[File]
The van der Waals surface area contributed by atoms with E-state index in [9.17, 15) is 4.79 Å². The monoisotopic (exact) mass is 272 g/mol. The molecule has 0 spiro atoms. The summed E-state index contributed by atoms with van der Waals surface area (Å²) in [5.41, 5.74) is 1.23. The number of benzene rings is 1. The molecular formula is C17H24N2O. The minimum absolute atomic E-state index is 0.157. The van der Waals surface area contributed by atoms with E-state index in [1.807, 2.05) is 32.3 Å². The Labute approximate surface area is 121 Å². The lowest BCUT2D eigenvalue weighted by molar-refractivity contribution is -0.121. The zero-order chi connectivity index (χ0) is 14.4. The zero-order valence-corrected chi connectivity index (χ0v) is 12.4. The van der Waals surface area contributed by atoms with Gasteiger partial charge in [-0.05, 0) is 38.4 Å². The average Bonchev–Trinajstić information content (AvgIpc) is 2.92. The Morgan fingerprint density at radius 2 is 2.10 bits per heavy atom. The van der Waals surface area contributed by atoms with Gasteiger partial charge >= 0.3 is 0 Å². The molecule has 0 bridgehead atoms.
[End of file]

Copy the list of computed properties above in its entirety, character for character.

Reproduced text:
The van der Waals surface area contributed by atoms with E-state index in [9.17, 15) is 4.79 Å². The monoisotopic (exact) mass is 272 g/mol. The molecule has 0 spiro atoms. The summed E-state index contributed by atoms with van der Waals surface area (Å²) in [5.41, 5.74) is 1.23. The number of benzene rings is 1. The molecular formula is C17H24N2O. The minimum absolute atomic E-state index is 0.157. The van der Waals surface area contributed by atoms with E-state index in [1.807, 2.05) is 32.3 Å². The Labute approximate surface area is 121 Å². The lowest BCUT2D eigenvalue weighted by molar-refractivity contribution is -0.121. The zero-order chi connectivity index (χ0) is 14.4. The zero-order valence-corrected chi connectivity index (χ0v) is 12.4. The van der Waals surface area contributed by atoms with Gasteiger partial charge in [-0.05, 0) is 38.4 Å². The average Bonchev–Trinajstić information content (AvgIpc) is 2.92. The Morgan fingerprint density at radius 2 is 2.10 bits per heavy atom. The van der Waals surface area contributed by atoms with Gasteiger partial charge >= 0.3 is 0 Å². The molecule has 0 bridgehead atoms.